Lister also helpfully argues for “analogical God-language” (187) in a manner that allows us to properly understand the emotional language attributed to God in Scripture. This perspective in turn gives rise to Lister’s assessment of relevant passages. He offers a variety of texts (a bit more contextual analysis would have been helpful here) dealing with both divine invulnerability and divine emotion, always demonstrating textually a “transcendence/immanence balance that points in the direction of a dual affirmation of divine impassibility and divine passion” (215). The Lord is transcendent and immutable, and, in the economy of redemption, demonstrates covenant fidelity such that he responds to his people, not in a surprised manner, but always in line with his sovereignty, character, and covenant.

Lister’s final chapter on impassibility in relation to the incarnation is particularly instructive. He writes, “The second person of the Trinity had to become incarnate in order to overcome natural divine impassibility (i.e., the impassibility of the divine nature) and thereby accomplish the redemptively necessary goal of humanly experiencing suffering and death on behalf of sinners” (261). Lister masterfully works through the exegetical details of various texts and teases out their theological implications. Through a cumulative exegetical case and the inclusion of theological ideas (e.g., communicatio idiomatum and the extra Calvinisticum), Lister contends for a “Spirit-regulated, asymmetrically accessing, two-minds model,” showing that the Son tasted death the only way he could—humanly—but that the Logos did not go out of existence (274-78).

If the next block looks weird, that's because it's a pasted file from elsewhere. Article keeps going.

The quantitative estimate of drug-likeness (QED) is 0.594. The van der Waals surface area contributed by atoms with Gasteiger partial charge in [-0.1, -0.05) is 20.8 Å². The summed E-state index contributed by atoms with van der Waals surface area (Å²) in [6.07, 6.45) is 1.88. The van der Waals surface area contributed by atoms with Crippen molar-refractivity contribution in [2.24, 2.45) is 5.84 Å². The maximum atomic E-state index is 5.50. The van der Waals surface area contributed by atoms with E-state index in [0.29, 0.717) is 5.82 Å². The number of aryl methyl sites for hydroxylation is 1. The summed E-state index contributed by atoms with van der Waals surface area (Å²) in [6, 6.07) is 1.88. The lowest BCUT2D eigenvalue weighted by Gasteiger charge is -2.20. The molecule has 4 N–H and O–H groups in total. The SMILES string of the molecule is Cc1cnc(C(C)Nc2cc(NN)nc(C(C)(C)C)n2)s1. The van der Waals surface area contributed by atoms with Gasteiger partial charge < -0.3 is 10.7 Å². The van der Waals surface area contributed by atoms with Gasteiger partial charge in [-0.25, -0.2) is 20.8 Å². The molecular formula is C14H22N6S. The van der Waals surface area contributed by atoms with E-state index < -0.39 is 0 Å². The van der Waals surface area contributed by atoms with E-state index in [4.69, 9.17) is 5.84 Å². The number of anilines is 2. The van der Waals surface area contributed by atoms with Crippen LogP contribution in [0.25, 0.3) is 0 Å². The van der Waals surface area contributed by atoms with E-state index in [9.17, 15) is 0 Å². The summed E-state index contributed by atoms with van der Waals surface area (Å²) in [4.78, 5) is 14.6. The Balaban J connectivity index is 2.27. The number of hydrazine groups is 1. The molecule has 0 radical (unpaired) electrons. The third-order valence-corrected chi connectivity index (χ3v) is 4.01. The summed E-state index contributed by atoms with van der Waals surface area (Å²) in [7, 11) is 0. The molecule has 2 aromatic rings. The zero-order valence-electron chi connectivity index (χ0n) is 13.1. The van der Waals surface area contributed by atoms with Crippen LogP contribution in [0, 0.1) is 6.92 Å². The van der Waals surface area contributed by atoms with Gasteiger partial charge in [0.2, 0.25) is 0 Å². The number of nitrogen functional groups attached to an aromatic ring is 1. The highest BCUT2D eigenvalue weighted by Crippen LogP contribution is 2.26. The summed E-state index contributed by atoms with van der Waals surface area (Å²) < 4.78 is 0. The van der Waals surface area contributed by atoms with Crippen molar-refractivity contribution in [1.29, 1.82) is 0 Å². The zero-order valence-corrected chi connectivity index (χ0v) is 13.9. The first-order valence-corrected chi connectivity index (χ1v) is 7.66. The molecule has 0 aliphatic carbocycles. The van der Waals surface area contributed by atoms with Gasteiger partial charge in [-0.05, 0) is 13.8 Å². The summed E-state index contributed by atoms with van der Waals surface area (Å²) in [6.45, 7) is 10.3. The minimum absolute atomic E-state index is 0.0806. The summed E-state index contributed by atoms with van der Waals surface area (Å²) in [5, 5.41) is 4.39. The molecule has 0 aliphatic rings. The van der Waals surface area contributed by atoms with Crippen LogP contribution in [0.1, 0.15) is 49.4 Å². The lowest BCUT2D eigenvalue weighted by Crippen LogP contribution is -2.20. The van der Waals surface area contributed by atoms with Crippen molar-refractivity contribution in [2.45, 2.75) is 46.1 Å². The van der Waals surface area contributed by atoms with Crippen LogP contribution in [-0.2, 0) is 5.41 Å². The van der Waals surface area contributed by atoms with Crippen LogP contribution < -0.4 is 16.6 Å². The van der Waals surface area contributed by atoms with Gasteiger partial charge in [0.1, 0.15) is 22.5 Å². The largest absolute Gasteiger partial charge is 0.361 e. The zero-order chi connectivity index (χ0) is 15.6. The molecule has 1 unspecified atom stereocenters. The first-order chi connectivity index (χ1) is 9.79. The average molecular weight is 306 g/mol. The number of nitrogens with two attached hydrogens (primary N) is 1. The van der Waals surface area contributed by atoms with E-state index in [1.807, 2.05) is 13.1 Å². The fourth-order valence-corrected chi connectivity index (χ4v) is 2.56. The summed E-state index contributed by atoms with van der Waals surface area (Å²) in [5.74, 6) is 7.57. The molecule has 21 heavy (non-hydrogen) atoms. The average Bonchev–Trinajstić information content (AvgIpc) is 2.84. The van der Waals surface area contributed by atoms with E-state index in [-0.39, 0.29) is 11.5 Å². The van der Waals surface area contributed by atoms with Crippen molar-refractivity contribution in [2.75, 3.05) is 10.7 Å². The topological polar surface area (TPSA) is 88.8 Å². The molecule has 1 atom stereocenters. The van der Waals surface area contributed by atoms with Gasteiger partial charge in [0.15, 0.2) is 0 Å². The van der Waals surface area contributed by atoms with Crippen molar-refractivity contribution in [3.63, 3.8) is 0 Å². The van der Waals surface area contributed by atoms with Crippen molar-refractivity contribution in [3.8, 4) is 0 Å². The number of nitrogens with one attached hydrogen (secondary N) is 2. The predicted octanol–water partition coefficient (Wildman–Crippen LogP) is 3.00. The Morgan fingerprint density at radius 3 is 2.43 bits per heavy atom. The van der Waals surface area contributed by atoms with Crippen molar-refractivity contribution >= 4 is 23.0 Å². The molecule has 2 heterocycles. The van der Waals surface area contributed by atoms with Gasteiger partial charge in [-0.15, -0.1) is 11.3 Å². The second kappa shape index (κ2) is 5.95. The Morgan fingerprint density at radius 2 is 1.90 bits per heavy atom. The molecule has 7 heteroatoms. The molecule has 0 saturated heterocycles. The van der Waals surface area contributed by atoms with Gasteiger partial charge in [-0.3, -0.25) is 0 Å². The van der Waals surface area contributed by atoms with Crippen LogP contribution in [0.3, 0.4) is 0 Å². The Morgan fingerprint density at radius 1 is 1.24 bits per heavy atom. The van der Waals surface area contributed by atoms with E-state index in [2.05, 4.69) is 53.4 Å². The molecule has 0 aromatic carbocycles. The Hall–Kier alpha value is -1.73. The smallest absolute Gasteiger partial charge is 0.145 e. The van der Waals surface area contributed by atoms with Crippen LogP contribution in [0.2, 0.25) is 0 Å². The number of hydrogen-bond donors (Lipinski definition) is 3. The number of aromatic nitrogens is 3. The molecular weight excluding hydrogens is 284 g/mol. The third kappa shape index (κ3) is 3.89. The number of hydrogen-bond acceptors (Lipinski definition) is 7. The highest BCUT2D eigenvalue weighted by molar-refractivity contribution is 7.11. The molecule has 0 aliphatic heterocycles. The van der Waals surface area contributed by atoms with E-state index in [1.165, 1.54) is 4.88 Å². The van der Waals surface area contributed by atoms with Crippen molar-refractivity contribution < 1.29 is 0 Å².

God Is Impassible and Impassioned deserves a wide reading. As a published dissertation the language can be technical at times, limiting readership to some degree. Regardless, pastors, seminary students, and Christian scholars should engage this work for its significant contribution to a difficult yet crucial doctrine concerning the character of God.